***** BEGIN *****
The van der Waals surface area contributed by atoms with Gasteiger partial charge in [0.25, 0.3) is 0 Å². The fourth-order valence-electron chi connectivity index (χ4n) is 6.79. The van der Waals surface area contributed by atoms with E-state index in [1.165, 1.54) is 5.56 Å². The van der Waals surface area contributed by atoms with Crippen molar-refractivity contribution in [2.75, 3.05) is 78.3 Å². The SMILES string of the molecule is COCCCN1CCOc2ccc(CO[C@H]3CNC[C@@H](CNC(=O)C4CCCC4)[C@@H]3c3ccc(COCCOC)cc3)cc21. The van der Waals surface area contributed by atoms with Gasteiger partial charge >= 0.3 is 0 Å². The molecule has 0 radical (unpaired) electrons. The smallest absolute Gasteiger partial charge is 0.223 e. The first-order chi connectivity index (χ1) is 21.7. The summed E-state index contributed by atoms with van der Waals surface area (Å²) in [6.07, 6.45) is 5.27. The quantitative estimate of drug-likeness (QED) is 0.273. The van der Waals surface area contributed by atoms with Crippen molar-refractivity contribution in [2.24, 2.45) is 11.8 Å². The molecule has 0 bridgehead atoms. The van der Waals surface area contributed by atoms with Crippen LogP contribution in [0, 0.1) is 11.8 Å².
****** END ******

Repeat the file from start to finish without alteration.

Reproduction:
The van der Waals surface area contributed by atoms with Gasteiger partial charge in [0.25, 0.3) is 0 Å². The fourth-order valence-electron chi connectivity index (χ4n) is 6.79. The van der Waals surface area contributed by atoms with E-state index in [1.165, 1.54) is 5.56 Å². The van der Waals surface area contributed by atoms with Crippen molar-refractivity contribution in [2.75, 3.05) is 78.3 Å². The SMILES string of the molecule is COCCCN1CCOc2ccc(CO[C@H]3CNC[C@@H](CNC(=O)C4CCCC4)[C@@H]3c3ccc(COCCOC)cc3)cc21. The van der Waals surface area contributed by atoms with Gasteiger partial charge >= 0.3 is 0 Å². The molecule has 0 radical (unpaired) electrons. The smallest absolute Gasteiger partial charge is 0.223 e. The first-order chi connectivity index (χ1) is 21.7. The summed E-state index contributed by atoms with van der Waals surface area (Å²) in [6.07, 6.45) is 5.27. The quantitative estimate of drug-likeness (QED) is 0.273. The van der Waals surface area contributed by atoms with Crippen molar-refractivity contribution in [2.24, 2.45) is 11.8 Å². The molecule has 0 bridgehead atoms. The van der Waals surface area contributed by atoms with Crippen LogP contribution in [0, 0.1) is 11.8 Å².